The honor posterity pays to Sir Thomas More‘s valor for his own eventual martyrdom has always been attenuated by More’s own keenness to visit that martyrdom on others. Six men were put to death as Protestant heretics during the Catholic More’s 30 months as Lord Chancellor and several of them — including John Tewkesbury, who burned at Smithfield five days before the sad Christmas of 1531 — were even held and tortured by More himself, at his personal estate.
More, famous for subjecting his own flesh to the hairshirt, was not ashamed to have his porter’s house outfitted as a personal torture chamber complete with his own set of stocks. When another wrongthinker, George Constantine, managed to break out of More’s cage and flee to the continent, the future saint joked in the Apology how humanely that showed Constantine was treated, that he proved “strong enough to break the stocks, nor waxen so lame of his legs with lying but that he was light enough to leap the walls.” LOL!
Others like Tewkesbury were not so robust after More got through with them.
This leather merchant had found his way to reform ideas after coming into possession of a contraband Tyndale English Bible, and was also found in possession of Tyndale’s subversive Parable of the Wicked Mammon.
“If Paul were now alive, and would defend his own learning, he should be tried through fire; not through fire of the judgment of scripture, (for that light men now utterly refuse,) but by the pope’s law, and with fire of fagots,” Tyndale thunders in Wicked Mammon.
Tewkesbury failed his first trial by fagot: after repelling the personal interrogation of Bishop Cuthberg Tunstall,* Tewkesbury
was sent from the Lollards’ tower to my lord chancellor’s, called sir Thomas More, to Chelsea, with all his articles; to see whether he might accuse others. There he lay in the porter’s lodge, hand, foot, and head in the stocks, six days without release: then was he carried to Jesu’s tree, in his [More’s] privy garden, where he was whipped, and also twisted in the brows with small ropes, so that the blood started out of his eyes … after this, he was sent to be racked in the Tower, till he was almost lame, and there he promised to recant. (Foxe’s Book of Martyrs
Recanting entailed public penitence meant to underscore the consequences of backsliding: carrying to St. Paul’s Cross a fagot of the sort that would be lit under the feet of a repeat heretic.
It seems, however, that Tewkesbury’s courage, once sapped by More’s persecution, was soon reinvigorated by the same. Foxe claims that he took heart from the example of Richard Bayfield, arrested at Easter for smuggling Tyndale Bibles into England from the Low Countries and returned to his heresies, fagot or no.
And here More’s vigorous escapee George Constantine enters the narrative in earnest, for before Constantine slipped More’s shackles the Lord Chancellor wrung from him the names of several Protestants, including Tewkesbury’s. Our repeat heretic was again imprisoned at More’s servants’ quarters where he received his sentence —
Imprimis, That he confessed that he was baptized, and intended to keep the catholic faith.
Secondly, That he affirmeth, that the abjuration oath and subscription that he made before Cuthbert, late bishop of London, was done by compulsion.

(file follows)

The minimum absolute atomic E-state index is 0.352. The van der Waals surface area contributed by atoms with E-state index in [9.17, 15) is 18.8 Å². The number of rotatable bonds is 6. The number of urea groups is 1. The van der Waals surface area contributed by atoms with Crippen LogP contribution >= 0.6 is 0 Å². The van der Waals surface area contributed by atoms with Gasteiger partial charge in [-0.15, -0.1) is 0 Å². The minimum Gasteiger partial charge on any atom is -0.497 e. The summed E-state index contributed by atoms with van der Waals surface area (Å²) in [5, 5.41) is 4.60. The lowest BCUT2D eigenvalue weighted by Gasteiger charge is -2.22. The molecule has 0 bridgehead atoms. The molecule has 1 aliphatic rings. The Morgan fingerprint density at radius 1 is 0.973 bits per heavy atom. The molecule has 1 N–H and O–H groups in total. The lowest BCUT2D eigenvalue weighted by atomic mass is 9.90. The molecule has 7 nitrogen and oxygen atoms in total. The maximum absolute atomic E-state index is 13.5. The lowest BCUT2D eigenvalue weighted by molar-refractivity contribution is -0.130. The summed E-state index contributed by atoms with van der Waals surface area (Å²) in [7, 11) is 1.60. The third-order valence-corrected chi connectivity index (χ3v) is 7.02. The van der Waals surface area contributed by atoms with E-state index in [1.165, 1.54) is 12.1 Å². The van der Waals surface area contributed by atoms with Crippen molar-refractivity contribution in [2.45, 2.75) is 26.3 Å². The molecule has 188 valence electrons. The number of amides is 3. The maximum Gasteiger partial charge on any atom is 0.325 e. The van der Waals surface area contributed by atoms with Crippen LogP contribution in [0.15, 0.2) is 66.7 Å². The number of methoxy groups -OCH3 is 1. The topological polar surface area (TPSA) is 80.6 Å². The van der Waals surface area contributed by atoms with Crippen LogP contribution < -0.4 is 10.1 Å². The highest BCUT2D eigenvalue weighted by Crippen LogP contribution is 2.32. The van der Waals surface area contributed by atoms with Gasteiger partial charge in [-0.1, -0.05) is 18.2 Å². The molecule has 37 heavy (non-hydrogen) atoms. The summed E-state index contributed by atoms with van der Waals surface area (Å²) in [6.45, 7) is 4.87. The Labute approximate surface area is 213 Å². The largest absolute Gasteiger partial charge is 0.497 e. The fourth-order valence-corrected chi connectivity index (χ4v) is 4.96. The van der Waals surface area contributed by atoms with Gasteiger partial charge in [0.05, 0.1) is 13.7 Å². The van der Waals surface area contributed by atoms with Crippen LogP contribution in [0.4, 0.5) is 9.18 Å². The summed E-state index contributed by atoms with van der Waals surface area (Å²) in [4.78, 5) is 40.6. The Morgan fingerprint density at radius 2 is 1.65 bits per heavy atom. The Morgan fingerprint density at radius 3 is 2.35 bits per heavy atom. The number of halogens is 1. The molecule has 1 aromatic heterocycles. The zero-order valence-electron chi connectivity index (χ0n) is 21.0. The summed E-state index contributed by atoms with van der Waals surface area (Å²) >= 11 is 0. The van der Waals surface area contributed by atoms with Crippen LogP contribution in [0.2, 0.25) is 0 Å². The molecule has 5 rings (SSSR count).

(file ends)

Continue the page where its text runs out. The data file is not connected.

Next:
Thirdly, That he had the books of the Obedience of a Christian Man, and of The Wicked Mammon, in his custody, and hath read them since his abjuration.
Fourthly, That he affirmeth that he suffered the two faggots that were embroidered on his sleeve, to be taken from him, for that he deserved not to wear them.
Fifthly, He saith, that faith only justifieth, which lacketh not charity.
Sixthly, He saith, that Christ is a sufficient Mediator for us, and therefore no prayer is to be made unto saints. Whereupon they laid unto him this verse of the anthem: ‘Hail Queen our advocate,’ &c.; to which he answered, that he knew none other advocate but Christ alone.
Seventhly, He affirmeth that there is no purgatory after this life, but that Christ our Saviour is a sufficient purgation for us.
Eighthly, He affirmeth, that the souls of the faithful, departing this life, rest with Christ.
Ninthly, He affirmeth, that a priest, by receiving of orders, receiveth more grace, if his faith be increased; or else not.
Tenthly, and last of all, he believeth that the sacrament of the flesh and blood of Christ is not the very body of Christ, in flesh and blood, as it was born of the Virgin Mary.
Whereupon the bishop’s chancellor asked the said Tewkesbury, if he could show any cause why he should not be taken for a heretic, falling into his heresy again, and receive the punishment of a heretic. Whereunto he answered that he had wrong before, and if he be condemned now, he reckoneth that he hath wrong again.
“For which thynges and dyvers other horryble heresyes, he was delyvered at laste unto the secular handes and burned, as there was never wretche I wene better worthy,” More concluded with a satisfied dusting of hands. (Source)
* Tunstall submitted to Henry VIII’s authority over the Church of England and navigated the frightening Tudor years keeping his head down in preference to having it lopped off — although when he died in 1559 at age 85, it was while in prison for refusing to swear the Oath of Supremacy to Queen Elizabeth.